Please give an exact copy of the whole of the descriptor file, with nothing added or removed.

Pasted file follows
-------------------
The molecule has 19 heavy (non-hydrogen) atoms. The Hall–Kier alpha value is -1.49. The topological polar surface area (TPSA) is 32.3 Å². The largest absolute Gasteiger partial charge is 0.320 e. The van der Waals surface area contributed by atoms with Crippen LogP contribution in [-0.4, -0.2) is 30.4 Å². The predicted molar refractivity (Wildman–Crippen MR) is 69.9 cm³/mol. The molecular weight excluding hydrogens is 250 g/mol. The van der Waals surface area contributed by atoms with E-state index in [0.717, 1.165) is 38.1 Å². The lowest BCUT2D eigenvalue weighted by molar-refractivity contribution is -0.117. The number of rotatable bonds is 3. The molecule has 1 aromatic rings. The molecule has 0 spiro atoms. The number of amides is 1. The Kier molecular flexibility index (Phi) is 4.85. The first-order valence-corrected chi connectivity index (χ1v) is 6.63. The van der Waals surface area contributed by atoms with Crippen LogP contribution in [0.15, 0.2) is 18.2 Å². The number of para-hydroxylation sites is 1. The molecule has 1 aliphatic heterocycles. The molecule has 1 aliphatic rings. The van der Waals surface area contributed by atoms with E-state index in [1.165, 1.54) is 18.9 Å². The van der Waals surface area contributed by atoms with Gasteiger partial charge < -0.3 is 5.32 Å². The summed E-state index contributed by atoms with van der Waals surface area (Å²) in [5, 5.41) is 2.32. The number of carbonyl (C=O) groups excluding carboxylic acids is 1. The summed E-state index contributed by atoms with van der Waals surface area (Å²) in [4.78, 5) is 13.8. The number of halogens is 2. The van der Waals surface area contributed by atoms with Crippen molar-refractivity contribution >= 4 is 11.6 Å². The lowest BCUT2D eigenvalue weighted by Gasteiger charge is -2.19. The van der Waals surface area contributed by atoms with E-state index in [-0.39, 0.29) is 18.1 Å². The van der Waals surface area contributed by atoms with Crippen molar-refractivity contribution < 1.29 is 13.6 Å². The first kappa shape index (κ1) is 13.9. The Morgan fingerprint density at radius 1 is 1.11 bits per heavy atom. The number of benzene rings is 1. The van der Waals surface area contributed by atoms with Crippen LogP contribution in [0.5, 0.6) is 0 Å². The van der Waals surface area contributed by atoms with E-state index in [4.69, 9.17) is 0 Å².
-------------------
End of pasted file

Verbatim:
The molecule has 19 heavy (non-hydrogen) atoms. The Hall–Kier alpha value is -1.49. The topological polar surface area (TPSA) is 32.3 Å². The largest absolute Gasteiger partial charge is 0.320 e. The van der Waals surface area contributed by atoms with Crippen LogP contribution in [-0.4, -0.2) is 30.4 Å². The predicted molar refractivity (Wildman–Crippen MR) is 69.9 cm³/mol. The molecular weight excluding hydrogens is 250 g/mol. The van der Waals surface area contributed by atoms with E-state index in [0.717, 1.165) is 38.1 Å². The lowest BCUT2D eigenvalue weighted by molar-refractivity contribution is -0.117. The number of rotatable bonds is 3. The molecule has 1 aromatic rings. The molecule has 0 spiro atoms. The number of amides is 1. The Kier molecular flexibility index (Phi) is 4.85. The first-order valence-corrected chi connectivity index (χ1v) is 6.63. The van der Waals surface area contributed by atoms with Crippen LogP contribution in [0.15, 0.2) is 18.2 Å². The number of para-hydroxylation sites is 1. The molecule has 1 aliphatic heterocycles. The molecule has 1 aliphatic rings. The van der Waals surface area contributed by atoms with E-state index in [1.165, 1.54) is 18.9 Å². The van der Waals surface area contributed by atoms with Gasteiger partial charge < -0.3 is 5.32 Å². The summed E-state index contributed by atoms with van der Waals surface area (Å²) in [5, 5.41) is 2.32. The number of carbonyl (C=O) groups excluding carboxylic acids is 1. The summed E-state index contributed by atoms with van der Waals surface area (Å²) in [4.78, 5) is 13.8. The number of halogens is 2. The van der Waals surface area contributed by atoms with Crippen molar-refractivity contribution >= 4 is 11.6 Å². The lowest BCUT2D eigenvalue weighted by Gasteiger charge is -2.19. The van der Waals surface area contributed by atoms with E-state index in [-0.39, 0.29) is 18.1 Å². The van der Waals surface area contributed by atoms with Crippen molar-refractivity contribution < 1.29 is 13.6 Å². The first kappa shape index (κ1) is 13.9. The Morgan fingerprint density at radius 1 is 1.11 bits per heavy atom. The number of benzene rings is 1. The van der Waals surface area contributed by atoms with Crippen LogP contribution in [0.5, 0.6) is 0 Å². The van der Waals surface area contributed by atoms with E-state index in [4.69, 9.17) is 0 Å².